Days after the Switzerland-based Bank for International Settlements played down fears over capital flight out of China, new trade data has put the spotlight on a channel used to ferret out billions worth of illicit money flows: phantom goods.
A steep rise in China’s reported imports from Hong Kong has raised concerns that trade invoices are being manipulated to get capital out of the country amid fears the yuan will continue to weaken. February data released Tuesday show those imports jumped 89 percent from a year earlier, even as total imports fell 14 percent. While the rise wasn’t as great as in January, economists said the spike follows similar patterns in recent months that point to companies using trade channels to pay for goods far in excess of their value or even that don’t exist at all.
“There has been a huge increase in payments,” said Andrew Collier, an independent China analyst in Hong Kong and former president of the Bank of China International USA. “The well-connected Chinese in state and private firms are using any tool in the shed to inflate overseas payments.”
China’s capital exodus accelerated through 2015 as investors worried that policy makers would allow the yuan to weaken to cushion an ongoing slowdown in the $10 trillion-plus economy. The People’s Bank of China has insisted it isn’t contemplating a big change in currency policy and spent billions of the nation’s foreign exchange reserves defending the yuan’s value.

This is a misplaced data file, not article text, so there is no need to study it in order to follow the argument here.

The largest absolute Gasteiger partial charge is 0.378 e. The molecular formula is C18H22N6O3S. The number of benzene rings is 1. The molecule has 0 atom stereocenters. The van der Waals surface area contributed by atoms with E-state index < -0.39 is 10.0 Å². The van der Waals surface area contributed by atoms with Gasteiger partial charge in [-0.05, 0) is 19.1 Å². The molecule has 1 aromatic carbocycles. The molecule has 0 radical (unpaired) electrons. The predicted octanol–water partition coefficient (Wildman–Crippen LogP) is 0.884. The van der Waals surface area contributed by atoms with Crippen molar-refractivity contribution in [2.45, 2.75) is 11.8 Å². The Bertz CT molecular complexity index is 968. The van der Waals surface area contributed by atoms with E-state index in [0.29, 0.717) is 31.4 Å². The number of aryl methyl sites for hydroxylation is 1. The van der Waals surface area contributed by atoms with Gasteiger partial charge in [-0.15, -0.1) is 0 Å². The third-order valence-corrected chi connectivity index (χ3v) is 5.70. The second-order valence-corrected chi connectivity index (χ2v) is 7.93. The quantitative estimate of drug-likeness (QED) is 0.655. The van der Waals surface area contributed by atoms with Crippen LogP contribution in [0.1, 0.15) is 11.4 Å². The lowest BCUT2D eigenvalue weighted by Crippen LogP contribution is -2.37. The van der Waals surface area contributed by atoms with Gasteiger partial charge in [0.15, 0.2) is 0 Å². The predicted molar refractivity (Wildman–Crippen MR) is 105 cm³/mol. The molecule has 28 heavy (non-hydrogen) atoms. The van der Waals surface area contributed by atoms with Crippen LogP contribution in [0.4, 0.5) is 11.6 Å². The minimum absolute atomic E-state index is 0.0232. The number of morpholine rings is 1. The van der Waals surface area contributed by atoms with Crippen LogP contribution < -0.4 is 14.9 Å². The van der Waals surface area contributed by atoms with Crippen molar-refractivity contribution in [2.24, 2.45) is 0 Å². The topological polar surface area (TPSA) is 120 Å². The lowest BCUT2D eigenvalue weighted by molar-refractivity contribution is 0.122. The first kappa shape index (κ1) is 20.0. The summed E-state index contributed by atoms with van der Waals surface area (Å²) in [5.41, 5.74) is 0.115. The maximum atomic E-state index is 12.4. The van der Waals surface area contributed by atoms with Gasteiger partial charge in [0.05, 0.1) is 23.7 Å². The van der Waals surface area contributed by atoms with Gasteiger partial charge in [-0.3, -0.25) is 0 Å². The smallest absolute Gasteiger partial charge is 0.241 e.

While China has strict rules on moving capital offshore, those seeking to evade limits can disguise money flows as payment for goods exported or imported to foreign countries or territories, especially Hong Kong. Economists have said they suspect China’s December and January trade numbers were also skewed by this activity.
“Data distortions from hidden capital flows remain a problem,” Bloomberg Intelligence economists Tom Orlik and Fielding Chen wrote in a note, adding that the reported $880 million in imports from Hong Kong in January were “implausible.”
Over-invoicing for goods gives a company or individual the opportunity to skirt China’s capital controls and shift money offshore. Authorities have responded to evidence of the activity by clamping down on the myriad of illicit channels used, from curbing purchases of overseas insurance products to stopping friends and family members from pooling their $50,000-a-year quotas to get large sums of money out.
“A strong desire to get assets out of renminbi and into a foreign currency is distorting China’s official trade data at present,” economists at Fathom Financial Consulting Ltd. in London wrote in a note. “Our analysis suggests the scale of the problem may have grown exponentially in recent months.”
But China’s capital borders remain porous. In particular, little attention appears to have been paid to companies misreporting imports and exports, according to research by Deutsche Bank AG. Economists at the bank found the practice has become a key way to skirt capital controls and accounted for $328 billion of the record outflows between August and January, or 78 percent of the decline in China’s reserves.
An estimate by Bloomberg Intelligence put the total for 2015 at $1 trillion.